Open Data is the cornerstone of open governance and transparency and it primarily deals with innovation. The easy availability of rich and useful data gives birth to new ideas and solutions.

There are eight core principles for open data:

  1. Complete: Open Data requires a complete set for the given data set
  2. Primary: This means that the data is from its source and is in its most granular form without being aggregated or modified. Open data should be the raw form or the actual collected form.
  3. Timely: Data should be made available as soon as it is generated.
  4. Accessibility: Open Data should be available through a connected platform. It should be available in multiple formats and should not require any special technology to access it.
  5. Machine processable: Open Data should be easily integrated and processed by other computers and applications.
  6. Nondiscriminatory: Open Data should be available to anyone without any prior requirements for eg. registering for the data.
  7. Nonproprietary: No one should have exclusive control over the data. Data should not be made available in a special format that requires an expensive piece of software.
  8. License-free: Data should be free to use without it being subjected to any trade mark, patent or regulation.

With these eight qualities met, data is said to be open. The same can be used by urban innovators for innovation.

With Rapid Urbanisation, cities need a lot of new ideas and innovations from entrepreneurs. Most of the cities does not have enough resources to address the increasing challenges of rapid urbanisation. To build smarter cities, we need to expand traditional public-private partnership and engage all the talent and capital available. Many governments are opening its repositories of data and making it easily accessible via open data portals. This data may be related to crime, pollution, economics, libraries, finance, infrastructure, and more. What stories and ideas live within this data? What challenges and problems can be solved with this data? Thousands of smart urban solutions are getting created by innovative ideas with open data all over the world.  Many of these solutions are happening because of individuals’ focus on government data to do good social work.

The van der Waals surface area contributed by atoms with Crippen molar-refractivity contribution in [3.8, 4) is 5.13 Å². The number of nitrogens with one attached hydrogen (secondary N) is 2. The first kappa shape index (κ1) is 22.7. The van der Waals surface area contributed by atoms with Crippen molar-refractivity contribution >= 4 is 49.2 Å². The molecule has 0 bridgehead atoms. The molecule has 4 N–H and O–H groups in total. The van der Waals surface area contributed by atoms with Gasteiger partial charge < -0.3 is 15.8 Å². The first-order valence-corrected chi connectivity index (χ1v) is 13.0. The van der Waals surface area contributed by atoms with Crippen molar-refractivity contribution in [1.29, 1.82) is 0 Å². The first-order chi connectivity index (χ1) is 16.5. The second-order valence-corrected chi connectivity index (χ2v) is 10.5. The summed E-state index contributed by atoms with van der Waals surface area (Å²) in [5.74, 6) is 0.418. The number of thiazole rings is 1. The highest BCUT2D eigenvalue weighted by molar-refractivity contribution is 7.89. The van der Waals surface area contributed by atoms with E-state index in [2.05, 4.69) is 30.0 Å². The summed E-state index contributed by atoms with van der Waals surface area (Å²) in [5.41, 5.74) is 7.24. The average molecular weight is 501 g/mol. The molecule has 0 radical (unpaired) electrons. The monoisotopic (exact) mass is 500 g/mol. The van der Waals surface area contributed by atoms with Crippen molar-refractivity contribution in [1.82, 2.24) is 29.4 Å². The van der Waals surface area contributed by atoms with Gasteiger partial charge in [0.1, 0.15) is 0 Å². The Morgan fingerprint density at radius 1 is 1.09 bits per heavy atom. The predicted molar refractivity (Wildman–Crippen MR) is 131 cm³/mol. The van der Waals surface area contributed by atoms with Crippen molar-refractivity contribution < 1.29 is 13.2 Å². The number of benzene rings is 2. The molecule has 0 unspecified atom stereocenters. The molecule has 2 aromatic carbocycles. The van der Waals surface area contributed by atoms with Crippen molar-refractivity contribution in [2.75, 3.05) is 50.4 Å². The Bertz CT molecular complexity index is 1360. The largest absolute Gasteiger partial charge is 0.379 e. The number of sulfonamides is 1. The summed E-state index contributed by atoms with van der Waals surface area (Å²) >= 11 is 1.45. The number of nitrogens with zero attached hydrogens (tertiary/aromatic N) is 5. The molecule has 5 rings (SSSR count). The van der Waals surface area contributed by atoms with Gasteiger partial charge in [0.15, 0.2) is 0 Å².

Open Data is a content platform which gives an opportunity for problem solvers to be engaged.

More Engagement will happen if:

  1. The government can arrange events and competition to incentivize good ideas and solutions
  2. We create a marketplace where entrepreneurs can see an economic opportunity with the easily available Open data that provides content. Theentrepreneurs should be able to use this content to build commercial solutions that can be monetized at the marketplace.

Cities can not address all current and future needs by themselves. They need more wider participation to fulfil the citizen expectations. Open city data is the easiest way to engage talent in urban innovation.

As a consequence, this also means that open data must be core to any smart city strategy.

References